As Hughenden’s proposed $1.5 million Kennedy Wind Farm project gathers steam, graziers at a Victorian wind farm location are being forced off the land by health problems caused by turbine noise.
Noel Dean and his family left their farm in Waubra, about 30 kilometres north of Ballarat, after experiencing constant headaches after turbines went up two kilometres away from their home.
“We’re refugees in our own country, we’re leaving here because of danger,” he said.
He said his home sat in an amphitheatre – a bowl-shaped valley between two hills – which funneled the noise from the turbines towards his house.
His doctor diagnosed him with electromagnetic spasms in his skull.
Another Waubra resident, Carl Stepnell, had turbines 900 metres away from his home and experienced similar problems.
“I started getting a sort of tingling in the head and headaches and then it just, you could feel it eventually getting worse and worse,” he said.
“[It’s] like being in a cabin of a plane. It’s just the ear pressure and headaches and the nausea just in, the pressure in my ear – it didn’t go away.”
He moved his family to Ballarat to escape.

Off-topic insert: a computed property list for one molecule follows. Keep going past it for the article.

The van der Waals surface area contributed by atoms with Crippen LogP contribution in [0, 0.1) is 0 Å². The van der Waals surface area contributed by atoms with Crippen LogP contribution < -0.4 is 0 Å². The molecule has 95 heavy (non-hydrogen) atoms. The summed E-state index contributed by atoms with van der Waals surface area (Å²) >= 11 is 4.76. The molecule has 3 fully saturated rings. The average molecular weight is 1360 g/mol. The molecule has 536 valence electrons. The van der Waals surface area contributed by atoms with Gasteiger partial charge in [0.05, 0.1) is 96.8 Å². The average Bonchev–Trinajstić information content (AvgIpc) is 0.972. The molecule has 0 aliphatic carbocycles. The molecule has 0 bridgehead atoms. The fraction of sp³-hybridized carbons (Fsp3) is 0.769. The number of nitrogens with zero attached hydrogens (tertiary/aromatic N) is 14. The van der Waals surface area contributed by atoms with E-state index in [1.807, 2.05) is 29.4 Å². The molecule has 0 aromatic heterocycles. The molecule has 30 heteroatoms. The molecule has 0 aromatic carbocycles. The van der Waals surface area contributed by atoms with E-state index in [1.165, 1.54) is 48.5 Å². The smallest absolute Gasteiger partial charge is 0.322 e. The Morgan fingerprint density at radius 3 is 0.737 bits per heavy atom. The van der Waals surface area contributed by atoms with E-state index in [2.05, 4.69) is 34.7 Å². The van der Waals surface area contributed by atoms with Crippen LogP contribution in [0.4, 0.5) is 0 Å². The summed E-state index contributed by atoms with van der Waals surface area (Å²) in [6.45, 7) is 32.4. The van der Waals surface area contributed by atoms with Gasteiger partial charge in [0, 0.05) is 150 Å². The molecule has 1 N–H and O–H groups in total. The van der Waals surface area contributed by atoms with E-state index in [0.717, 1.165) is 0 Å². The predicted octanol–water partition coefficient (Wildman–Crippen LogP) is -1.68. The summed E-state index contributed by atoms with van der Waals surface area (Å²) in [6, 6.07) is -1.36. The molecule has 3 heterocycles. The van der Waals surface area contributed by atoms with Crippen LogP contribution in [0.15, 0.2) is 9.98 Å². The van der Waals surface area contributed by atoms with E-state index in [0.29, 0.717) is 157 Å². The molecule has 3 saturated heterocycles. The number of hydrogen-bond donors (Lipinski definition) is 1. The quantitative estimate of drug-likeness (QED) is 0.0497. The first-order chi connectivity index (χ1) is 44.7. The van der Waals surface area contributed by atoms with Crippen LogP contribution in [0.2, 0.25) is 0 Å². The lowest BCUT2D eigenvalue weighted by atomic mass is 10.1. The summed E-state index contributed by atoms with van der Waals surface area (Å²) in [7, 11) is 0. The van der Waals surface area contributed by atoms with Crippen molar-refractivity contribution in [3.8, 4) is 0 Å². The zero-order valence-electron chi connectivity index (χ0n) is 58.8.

Electrical engineer Graeme Hood from the University of Ballarat used audio equipment to check sound levels near the turbines.
He said although the turbines don’t sound very loud, they’re actually producing sound at a frequency too low to hear.
“The brain thinks it’s quiet, but the ears may be telling you something else or the body may be telling you something else, it’s much louder,” he said.
Anti-wind farm campaigner Dr Sarah Laurie said people within a 10 kilometre radius of turbines could be at risk of health problems such as elevated blood pressure and headaches.
But University of Adelaide professor Gary Wittert, who has conducted one of the first independent studies into wind farm health issues, denies there’s any link.
Last month, a Senate inquiry into the health affects of wind farms called for more scientific investigations.
Prime Minister Julia Gillard brushed off concerns about health risks of wind farms and said she had not received any advice about their dangers.
“I’ve stood underneath these wind turbines and they’re remarkably quiet,” she told reporters.
Currently, wind farms power two per cent of Australia’s energy needs, and the Government wants to increase it to 20 per cent by 2020 – or 3200 new wind turbines.
|Wind Watch relies entirely
on User Funding